Thursday, April 17, 2008

Administrative leave for fighting corruption?

A letter in the latest Economist;

Trouble at the World Bank

SIR – A particularly disturbing feature of the latest corruption scandal to hit the World Bank (“Dirty linen”, March 22nd) is the fact that it is not, or at least should not have been, news to the bank. Many staff at the bank working on projects financed by the bank knew about it for a long time, but were not listened to or did not dare raise the issues with their higher-ups. As I can testify from experience as a senior economist at the bank, this problem undermines the organisation's anti-corruption efforts. Everyone at the bank understands that being too frank or proactive about corrupt activities in one's projects may not be welcomed. Regrettably, the bank has not done much about it until now.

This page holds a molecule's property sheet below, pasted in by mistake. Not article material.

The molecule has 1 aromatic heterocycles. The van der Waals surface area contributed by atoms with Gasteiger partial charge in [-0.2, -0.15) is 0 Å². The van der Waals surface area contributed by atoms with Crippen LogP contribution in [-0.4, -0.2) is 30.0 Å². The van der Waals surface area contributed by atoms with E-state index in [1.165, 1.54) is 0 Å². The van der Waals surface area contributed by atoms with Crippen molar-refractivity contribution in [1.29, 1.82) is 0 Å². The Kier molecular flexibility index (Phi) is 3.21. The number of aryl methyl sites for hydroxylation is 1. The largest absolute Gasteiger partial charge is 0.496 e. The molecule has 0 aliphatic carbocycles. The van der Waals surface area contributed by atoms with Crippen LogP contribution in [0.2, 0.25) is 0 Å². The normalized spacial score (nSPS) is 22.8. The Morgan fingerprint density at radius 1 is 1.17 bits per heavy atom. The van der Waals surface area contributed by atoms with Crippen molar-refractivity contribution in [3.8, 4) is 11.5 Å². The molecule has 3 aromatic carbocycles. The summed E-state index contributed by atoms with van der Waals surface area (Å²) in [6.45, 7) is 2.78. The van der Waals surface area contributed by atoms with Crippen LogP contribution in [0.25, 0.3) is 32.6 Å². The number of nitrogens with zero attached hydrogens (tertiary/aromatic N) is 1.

The long-promised reform of whistleblower protections led the bank's management to commission high-quality reports by external consultants including Robert Vaughn and Graham Scott. These reports contained many specific and sometimes far-reaching recommendations. Yet the set of reform measures that is on its way to being implemented is only a pale reflection of these prescriptions.

Yang-Ro Yoon
Senior human-development economist
World Bank
Washington, DC

The World Bank placed Ms Yoon on administrative leave in March.

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